First, consider the preferred flashlight-assisted shooting technique. The Harries and Neck Index techniques are executed with the flashlight held in a bludgeon or overhand grip. On the other hand, the Chapman or Rogers techniques require a sword or underhand grip. In the event a situation escalates to the point of shooting, an improper grip will delay your response. The
preferred shooting technique will dictate how the flashlight is held during routine searching.
One system I have that works very well for the vast majority of threat management situation is as follows:
Search: An officer probes the darkness while holding the flashlight in their support hand. No level of danger has been detected, so the handgun remains in the holster. Routine searching should not be done with a gun-mounted light affixed to a pistol.
Ready: Something isn't quite right, but a specific threat has not yet been identified. The officer brings their handgun close to their body, similar to a gun retention position. The muzzle is depressed slightly down and away. Hands remain apart, and the light continues to probe the dark, independent of the muzzle of the gun.
Challenge: A specific threat has been identified. If a "hands-together" shooting technique is preferred, gun light comes together in a single unit. The muzzle is slightly depressed below center mass of the potential threat, low enough to see the hands and waistband. Finger is off the trigger, outside the trigger guard. A loud, clear verbal command is given to gain compliance.
Fire: Gun and light are brought to eye level. Obtain an index on the threat and press the trigger.
This system effectively eliminates placing the muzzle of the gun on a subject until a specific threat has been identified. Gun and light remain apart during the assessment phase, thus, there is no violation of Rule #2. The use of gun-mounted lights is not recommended for Search or Ready, but are entirely appropriate for Challenge and Fire. With practice, officers can work very quickly through the entire cycle while selecting the appropriate response. Risk is minimized, yet the officer has the capability of firing very quickly if justified.
The system previously outlined allows for a reasonably fast response in all but the most unusual events. In situations where time and distance favor the officer, potential threats can be managed in complete safety without forfeiting any advantage. But for every rule there's an exception.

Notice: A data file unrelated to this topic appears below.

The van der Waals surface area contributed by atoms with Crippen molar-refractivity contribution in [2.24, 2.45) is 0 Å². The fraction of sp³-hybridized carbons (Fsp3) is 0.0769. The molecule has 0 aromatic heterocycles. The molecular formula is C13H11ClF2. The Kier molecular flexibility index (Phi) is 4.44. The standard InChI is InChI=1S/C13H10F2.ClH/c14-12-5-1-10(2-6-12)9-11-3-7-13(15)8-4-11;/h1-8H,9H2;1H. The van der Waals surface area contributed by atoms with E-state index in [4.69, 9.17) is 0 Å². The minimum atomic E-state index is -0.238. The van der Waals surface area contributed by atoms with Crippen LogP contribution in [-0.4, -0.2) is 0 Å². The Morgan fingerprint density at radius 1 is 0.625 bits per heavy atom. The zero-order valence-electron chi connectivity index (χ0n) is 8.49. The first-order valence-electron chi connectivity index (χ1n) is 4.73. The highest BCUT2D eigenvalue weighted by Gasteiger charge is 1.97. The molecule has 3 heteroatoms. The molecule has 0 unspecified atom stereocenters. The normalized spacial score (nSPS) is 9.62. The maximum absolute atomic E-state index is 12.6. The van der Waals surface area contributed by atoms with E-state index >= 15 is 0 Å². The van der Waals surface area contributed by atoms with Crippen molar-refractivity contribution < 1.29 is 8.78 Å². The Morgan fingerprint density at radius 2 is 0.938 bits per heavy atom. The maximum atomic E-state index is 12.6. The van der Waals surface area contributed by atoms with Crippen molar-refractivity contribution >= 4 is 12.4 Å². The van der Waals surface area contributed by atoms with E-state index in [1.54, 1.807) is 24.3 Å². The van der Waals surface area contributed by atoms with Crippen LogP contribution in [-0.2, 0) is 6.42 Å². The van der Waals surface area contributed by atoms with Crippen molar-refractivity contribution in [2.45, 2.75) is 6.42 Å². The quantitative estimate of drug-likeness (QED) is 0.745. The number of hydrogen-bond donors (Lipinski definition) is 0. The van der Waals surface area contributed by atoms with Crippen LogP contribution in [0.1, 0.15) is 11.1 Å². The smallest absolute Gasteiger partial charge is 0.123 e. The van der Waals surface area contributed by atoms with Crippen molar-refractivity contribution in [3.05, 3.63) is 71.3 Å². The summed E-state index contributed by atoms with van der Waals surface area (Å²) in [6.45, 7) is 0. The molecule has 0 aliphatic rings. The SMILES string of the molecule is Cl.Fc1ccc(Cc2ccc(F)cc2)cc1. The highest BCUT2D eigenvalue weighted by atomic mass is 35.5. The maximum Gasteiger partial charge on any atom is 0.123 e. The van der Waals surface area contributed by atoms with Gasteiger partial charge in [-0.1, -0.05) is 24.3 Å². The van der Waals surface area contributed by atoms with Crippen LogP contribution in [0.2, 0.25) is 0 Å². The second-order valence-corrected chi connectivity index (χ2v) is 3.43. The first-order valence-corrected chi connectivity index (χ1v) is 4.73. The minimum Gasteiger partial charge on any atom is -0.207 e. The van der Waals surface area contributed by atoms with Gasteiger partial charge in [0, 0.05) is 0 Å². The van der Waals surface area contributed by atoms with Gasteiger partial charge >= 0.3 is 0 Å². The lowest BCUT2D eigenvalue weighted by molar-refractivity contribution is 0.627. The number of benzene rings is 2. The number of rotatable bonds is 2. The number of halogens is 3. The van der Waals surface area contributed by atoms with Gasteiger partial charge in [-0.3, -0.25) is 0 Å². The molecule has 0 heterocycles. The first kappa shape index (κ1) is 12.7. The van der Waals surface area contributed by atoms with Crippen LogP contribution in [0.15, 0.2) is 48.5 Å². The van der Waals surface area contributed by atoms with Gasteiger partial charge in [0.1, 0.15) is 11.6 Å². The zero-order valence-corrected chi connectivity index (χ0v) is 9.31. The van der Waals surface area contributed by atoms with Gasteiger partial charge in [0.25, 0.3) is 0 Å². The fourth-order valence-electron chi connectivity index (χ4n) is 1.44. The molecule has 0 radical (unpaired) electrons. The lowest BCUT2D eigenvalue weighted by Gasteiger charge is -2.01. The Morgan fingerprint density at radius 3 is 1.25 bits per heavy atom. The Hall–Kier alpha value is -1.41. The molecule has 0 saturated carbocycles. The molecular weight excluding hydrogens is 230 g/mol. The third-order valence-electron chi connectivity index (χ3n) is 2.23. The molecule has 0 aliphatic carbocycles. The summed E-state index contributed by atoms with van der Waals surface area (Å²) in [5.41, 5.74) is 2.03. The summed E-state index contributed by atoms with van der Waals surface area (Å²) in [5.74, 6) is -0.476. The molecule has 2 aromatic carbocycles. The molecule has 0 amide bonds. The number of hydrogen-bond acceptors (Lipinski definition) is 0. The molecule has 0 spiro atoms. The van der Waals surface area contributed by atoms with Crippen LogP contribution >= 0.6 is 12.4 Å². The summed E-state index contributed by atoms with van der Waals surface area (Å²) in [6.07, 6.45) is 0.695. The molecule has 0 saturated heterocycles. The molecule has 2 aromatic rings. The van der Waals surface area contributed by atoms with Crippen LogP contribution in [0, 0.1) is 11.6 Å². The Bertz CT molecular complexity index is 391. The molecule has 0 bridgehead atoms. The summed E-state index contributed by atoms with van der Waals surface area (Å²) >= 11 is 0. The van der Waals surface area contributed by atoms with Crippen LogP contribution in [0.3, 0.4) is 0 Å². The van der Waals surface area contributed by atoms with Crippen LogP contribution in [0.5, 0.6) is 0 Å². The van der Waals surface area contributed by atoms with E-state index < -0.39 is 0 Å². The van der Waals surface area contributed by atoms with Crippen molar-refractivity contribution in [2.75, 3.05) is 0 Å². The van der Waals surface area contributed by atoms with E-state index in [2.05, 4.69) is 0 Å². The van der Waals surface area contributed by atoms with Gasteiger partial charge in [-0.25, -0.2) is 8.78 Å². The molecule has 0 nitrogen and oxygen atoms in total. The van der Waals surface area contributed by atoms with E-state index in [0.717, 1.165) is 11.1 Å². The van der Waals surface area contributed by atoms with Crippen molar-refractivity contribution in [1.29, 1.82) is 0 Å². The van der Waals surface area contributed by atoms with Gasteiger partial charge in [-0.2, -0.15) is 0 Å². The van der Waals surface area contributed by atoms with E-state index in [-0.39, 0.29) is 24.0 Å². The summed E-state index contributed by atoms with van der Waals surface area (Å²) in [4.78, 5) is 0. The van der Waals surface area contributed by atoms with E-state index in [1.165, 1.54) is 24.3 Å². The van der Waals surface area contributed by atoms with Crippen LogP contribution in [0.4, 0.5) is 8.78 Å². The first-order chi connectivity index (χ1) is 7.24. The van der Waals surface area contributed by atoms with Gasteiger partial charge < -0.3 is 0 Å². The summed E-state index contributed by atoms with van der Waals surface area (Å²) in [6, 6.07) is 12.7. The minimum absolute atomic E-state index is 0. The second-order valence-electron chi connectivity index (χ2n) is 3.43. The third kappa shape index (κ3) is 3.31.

One very troubling circumstance would be searching for a subject who is likely to be armed and in very close proximity. Even the slightest delay in locating, assessing and engaging this threat could prove fatal.
One possible remedy to this dilemma is the Close Guard position as taught by the Surefire Institute. With the Close Guard position, the elbows are bent 90 degrees and tucked in close to the body. Gun and light are held about solar plexus height, with arms parallel to the ground. The hands holding the gun and light are locked up, but the finger remains off the trigger and outside the trigger guard.
If an assailant presents a deadly threat from just a step or two away, the handgun can be fired with a high degree of accuracy from this position. Of course, the gun should be driven to eye level if time allows for better accuracy. This technique works very well with a handheld light and even better with a gun-mounted light.
Critics may opine that Close Guard violates Rule #2 because it locks up the light and gun, resulting in muzzle searching. However, bear in mind this technique should only be used in the most unusual situations when an officer has reason to believe the subject is armed.
There's a concept of English Common Law that's sometimes referred to as the Doctrine of Competing Harms. Essentially, it states that you're allowed to break the law if circumstances, when following the law, would likely result in greater harm than following it. When applying this concept to low light searching, Close Guard does indeed violate the "law" (Rule #2), but results in the greater good of keeping you safe.
Safe but Ready
Low-light training should encompass practical marksmanship, tactics and the operational skills outlined herein. Working through the various Conditions of Readiness should initially be practiced dry with unloaded guns and then in low stress, live fire exercises on the range. As officers become more proficient, their skills can be validated in more dynamic exercises or in interactive force-on-force scenarios.
Searching and managing threats while using one of the traditional flashlight-assisted shooting techniques presents both safety and tactical liabilities. The rigid "hands together" techniques can be fatiguing in very short order, exacerbating the likelihood of a negligent discharge. They may also contribute to perceptual narrowing at a time when we require as much visual feedback as possible.
Although weapon mounted lights have much to offer, they're an adjunct, not a replacement, for a handheld light. Gun-mounted lights prove to be terrific tools once a potential threat has been identified, but are inappropriate for routine searching.
The bottom line: Muzzle searching should be avoided except in the most extreme circumstance. The ability to search low-light environments independent of the gun allows the officer greater flexibility in performing routine tasks, while maintaining a greater margin of safety.